Kidfluencers, or kid influencers, are the terms used to describe the next generation of online personalities. The demographic is getting younger, raising concerns about the protection and long-term psychological ramifications. In addition, the ecosystem shifts as young users turn to mobile screens to stay up-to-date with ‘kid-driven’ content. Although the topic has been labeled as “something too early to be examined fully,’ understanding that kidfluencers are kids should be top-of-mind as the future and safety of children are paramount.

Non-Alcoholic Drinks Market

The Non-Alcoholic Drinks market is expected to grow annually by 5.5 percent, with the most revenue generated in the United States. Brands are tapping into this booming market with seemingly similar minimalist branding. The branding aligns with consumer trends such as nostalgia, asymmetry, and even anti-ads. Meeting consumers where they are with differentiators in saturated markets comes with trial and error, but it remains necessary for brands to cut through the noise.


What dreams are made of. Twitter is lauded for the rollout of its Out-of-Home campaign featuring celebrities taking to the app to manifest their dreams. From Toronto, Chicago, Houston, and more, many of the billboards popped up in respective hometowns of some of the celebrities. The Out-of-Home vertical is something not to be dismissed, as its advertising revenue increased by 38 percent in the third quarter of 2021 compared to the previous year. It is forecasted to be the second-fastest ad channel in 2021. The Piccadilly Circus Digital Billboard also shows that the digital ad format is another notable space to watch.


Breaking a sweat. Peloton, the American exercise and media company is tackling the future of its bikes, treadmills, and other offerings. The shift comes as the world reemerges and uncertainties continue. The brand, which carved out a lane for itself, has a cult following, and even crowd favorite instructors, is finding itself in a new spot. The current situation reinforces that even with solid strategies and tactics, being flexible and catering to the right audiences can reshape the brand’s trajectory.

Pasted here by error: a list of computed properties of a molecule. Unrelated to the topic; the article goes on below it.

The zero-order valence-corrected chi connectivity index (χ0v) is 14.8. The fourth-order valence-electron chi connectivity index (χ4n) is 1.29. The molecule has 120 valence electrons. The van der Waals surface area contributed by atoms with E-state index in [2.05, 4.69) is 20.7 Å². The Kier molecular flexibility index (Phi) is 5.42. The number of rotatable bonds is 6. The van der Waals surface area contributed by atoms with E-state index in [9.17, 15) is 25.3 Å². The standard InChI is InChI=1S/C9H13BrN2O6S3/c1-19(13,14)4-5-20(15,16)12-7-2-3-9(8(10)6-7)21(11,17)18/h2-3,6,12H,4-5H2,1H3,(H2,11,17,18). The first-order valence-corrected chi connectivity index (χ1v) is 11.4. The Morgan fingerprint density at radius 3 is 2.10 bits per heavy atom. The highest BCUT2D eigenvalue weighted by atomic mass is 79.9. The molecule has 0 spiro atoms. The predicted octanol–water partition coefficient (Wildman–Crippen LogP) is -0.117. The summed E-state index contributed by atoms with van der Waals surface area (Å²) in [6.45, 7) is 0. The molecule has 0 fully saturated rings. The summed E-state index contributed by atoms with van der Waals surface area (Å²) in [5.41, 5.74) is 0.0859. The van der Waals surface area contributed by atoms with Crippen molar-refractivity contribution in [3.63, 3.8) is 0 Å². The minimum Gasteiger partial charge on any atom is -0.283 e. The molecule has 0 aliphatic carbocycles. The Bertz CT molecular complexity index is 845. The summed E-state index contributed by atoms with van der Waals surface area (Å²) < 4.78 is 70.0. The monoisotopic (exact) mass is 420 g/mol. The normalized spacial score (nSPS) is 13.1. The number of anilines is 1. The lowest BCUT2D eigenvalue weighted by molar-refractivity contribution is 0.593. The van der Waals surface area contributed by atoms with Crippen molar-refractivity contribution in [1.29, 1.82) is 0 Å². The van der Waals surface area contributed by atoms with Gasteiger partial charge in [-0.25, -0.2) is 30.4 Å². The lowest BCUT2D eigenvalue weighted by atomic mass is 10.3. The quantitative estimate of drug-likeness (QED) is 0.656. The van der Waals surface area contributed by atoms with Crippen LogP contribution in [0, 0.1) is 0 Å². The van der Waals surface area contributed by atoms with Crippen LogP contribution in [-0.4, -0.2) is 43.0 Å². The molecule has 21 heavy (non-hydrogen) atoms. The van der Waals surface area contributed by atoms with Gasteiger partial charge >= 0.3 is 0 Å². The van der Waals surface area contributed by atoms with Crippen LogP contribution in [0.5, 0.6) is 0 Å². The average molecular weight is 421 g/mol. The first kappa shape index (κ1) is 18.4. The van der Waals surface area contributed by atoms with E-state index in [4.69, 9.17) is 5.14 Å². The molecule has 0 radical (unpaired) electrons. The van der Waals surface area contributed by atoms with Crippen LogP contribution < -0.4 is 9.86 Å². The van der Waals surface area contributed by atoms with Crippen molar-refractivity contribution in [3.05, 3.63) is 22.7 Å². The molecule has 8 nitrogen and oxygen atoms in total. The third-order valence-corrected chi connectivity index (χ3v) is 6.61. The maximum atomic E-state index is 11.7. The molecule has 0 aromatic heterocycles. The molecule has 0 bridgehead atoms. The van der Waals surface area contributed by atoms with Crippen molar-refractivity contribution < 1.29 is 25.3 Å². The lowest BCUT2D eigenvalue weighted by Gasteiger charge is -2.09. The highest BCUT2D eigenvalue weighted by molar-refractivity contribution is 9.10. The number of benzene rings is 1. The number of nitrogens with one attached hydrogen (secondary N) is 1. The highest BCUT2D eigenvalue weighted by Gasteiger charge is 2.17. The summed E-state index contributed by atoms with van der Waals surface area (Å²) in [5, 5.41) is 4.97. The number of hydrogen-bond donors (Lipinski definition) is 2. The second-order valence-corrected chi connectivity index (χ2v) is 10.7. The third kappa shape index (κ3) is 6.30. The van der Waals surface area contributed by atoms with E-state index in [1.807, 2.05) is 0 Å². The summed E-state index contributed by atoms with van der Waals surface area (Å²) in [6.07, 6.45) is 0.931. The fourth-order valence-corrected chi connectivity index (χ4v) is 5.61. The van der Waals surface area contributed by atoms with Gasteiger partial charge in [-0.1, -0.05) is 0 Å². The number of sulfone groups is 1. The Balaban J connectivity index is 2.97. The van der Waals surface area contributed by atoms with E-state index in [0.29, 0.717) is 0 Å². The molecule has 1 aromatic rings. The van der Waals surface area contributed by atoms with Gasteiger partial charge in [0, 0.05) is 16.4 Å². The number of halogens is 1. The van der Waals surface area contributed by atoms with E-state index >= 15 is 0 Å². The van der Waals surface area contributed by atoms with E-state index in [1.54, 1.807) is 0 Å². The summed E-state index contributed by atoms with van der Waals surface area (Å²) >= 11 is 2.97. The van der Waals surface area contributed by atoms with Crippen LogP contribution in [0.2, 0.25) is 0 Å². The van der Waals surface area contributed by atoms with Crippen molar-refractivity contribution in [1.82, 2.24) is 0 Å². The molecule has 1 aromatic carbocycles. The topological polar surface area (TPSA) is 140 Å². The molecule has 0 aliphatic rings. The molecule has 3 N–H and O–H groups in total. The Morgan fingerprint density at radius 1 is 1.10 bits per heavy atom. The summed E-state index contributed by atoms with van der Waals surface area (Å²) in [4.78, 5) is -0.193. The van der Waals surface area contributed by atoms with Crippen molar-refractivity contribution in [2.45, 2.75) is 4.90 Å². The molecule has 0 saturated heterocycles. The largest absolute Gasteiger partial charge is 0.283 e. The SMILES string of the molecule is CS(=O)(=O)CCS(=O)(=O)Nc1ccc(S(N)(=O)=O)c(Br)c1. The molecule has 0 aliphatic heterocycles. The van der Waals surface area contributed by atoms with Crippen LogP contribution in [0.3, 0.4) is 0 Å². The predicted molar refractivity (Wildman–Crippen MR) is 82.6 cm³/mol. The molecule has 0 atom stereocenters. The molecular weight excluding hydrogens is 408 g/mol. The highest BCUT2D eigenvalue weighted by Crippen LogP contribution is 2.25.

Forrester Predictions 2022: Disruptive Forces Necessitate Bold Decisions

Seamless cross-channel experiences, convenience, reassurance. Consumers are demanding more from companies but the latter have their own obstacles to overcome: supply chain disruption, the “Great Resignation” and pandemic fallout. Forrester’s latest guide shares marketing predictions for 2022 and how the events of the past two years will motivate brands to make bold moves in digital and technology. 

“In 2022, business leaders will invest in technology and refocus business strategies. AI adoption and tech spending will accelerate. Tech companies will jump into adjacent markets, equally capitalizing on opportunity and sowing confusion. Greenwashing will wash away as sustainability becomes a must-have,” said the report.

Consumers See The World As All Digital

Since the pandemic, consumers have upped their technology usage and adoption.

In April 2020, 35 percent of internet-using adults in the UK upgraded their in-home technology. Even consumers who were once considered digital holdouts anticipate continuing the online behaviors they picked up in the pandemic.

As a result, consumers have higher expectations for seamless digital experiences. Forrester found that 56 percent of US consumers believe companies should have discovered solutions to such pandemic disruptions by now, and 58 percent expect companies to organize their digital resources in such a way that would allow them to better respond to future public health emergencies.

Forrester’s prediction: 80 percent of consumers will see the world as all digital, with no divide. Companies will have to double down on offering effective and sustainable digital customer experiences.

Tech Execs Leap From Digital To Human-Centered Tech Transformations

In 2021, just 21 percent of global purchase influencers reported that their firms deemed digital transformation a key action to address business model change. Forrester anticipates that figure will drop to less than 15 percent this year, but that doesn’t mean pandemic-sparked technology acceleration will shrink.

As a means to transcend ongoing digital sameness and falling returns on IT investments, leading firms will tap into their employees’ creativity and equip them with intelligent tech such as automation and prediction engines that focus on outcomes, not just financial results.

“This shift will establish a new era of transformation comprising human-centered technology initiatives that form a tight link between customer experience (CX) and employee experience (EX), drive competitive advantage, and deliver a 3 percent to 5 percent net gain in productivity,” according to the report.

Forrester’s prediction: 10 percent of tech executives will prioritize investments in strategic partnerships and innovation practices at three times the rate of competitors to drastically expand creative and innovative potential.

Brands Dance And Spare With Marketplaces